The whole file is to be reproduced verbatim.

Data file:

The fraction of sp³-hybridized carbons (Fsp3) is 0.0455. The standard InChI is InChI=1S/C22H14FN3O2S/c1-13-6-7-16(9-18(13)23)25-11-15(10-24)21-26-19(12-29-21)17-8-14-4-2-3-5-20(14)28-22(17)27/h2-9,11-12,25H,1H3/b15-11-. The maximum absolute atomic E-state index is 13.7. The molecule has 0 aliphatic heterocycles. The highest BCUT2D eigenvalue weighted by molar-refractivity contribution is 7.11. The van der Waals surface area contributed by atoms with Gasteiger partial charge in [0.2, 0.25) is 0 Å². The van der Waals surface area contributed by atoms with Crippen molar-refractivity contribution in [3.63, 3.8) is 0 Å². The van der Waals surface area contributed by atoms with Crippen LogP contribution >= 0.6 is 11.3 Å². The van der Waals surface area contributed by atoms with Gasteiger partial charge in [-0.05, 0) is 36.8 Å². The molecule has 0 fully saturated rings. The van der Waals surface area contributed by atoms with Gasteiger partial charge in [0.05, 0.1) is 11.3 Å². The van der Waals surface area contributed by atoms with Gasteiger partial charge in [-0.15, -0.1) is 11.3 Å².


The fraction of sp³-hybridized carbons (Fsp3) is 0.0455. The standard InChI is InChI=1S/C22H14FN3O2S/c1-13-6-7-16(9-18(13)23)25-11-15(10-24)21-26-19(12-29-21)17-8-14-4-2-3-5-20(14)28-22(17)27/h2-9,11-12,25H,1H3/b15-11-. The maximum absolute atomic E-state index is 13.7. The molecule has 0 aliphatic heterocycles. The highest BCUT2D eigenvalue weighted by molar-refractivity contribution is 7.11. The van der Waals surface area contributed by atoms with Gasteiger partial charge in [0.2, 0.25) is 0 Å². The van der Waals surface area contributed by atoms with Crippen molar-refractivity contribution in [3.63, 3.8) is 0 Å². The van der Waals surface area contributed by atoms with Crippen LogP contribution >= 0.6 is 11.3 Å². The van der Waals surface area contributed by atoms with Gasteiger partial charge in [-0.05, 0) is 36.8 Å². The molecule has 0 fully saturated rings. The van der Waals surface area contributed by atoms with Gasteiger partial charge in [0.05, 0.1) is 11.3 Å². The van der Waals surface area contributed by atoms with Gasteiger partial charge in [-0.15, -0.1) is 11.3 Å².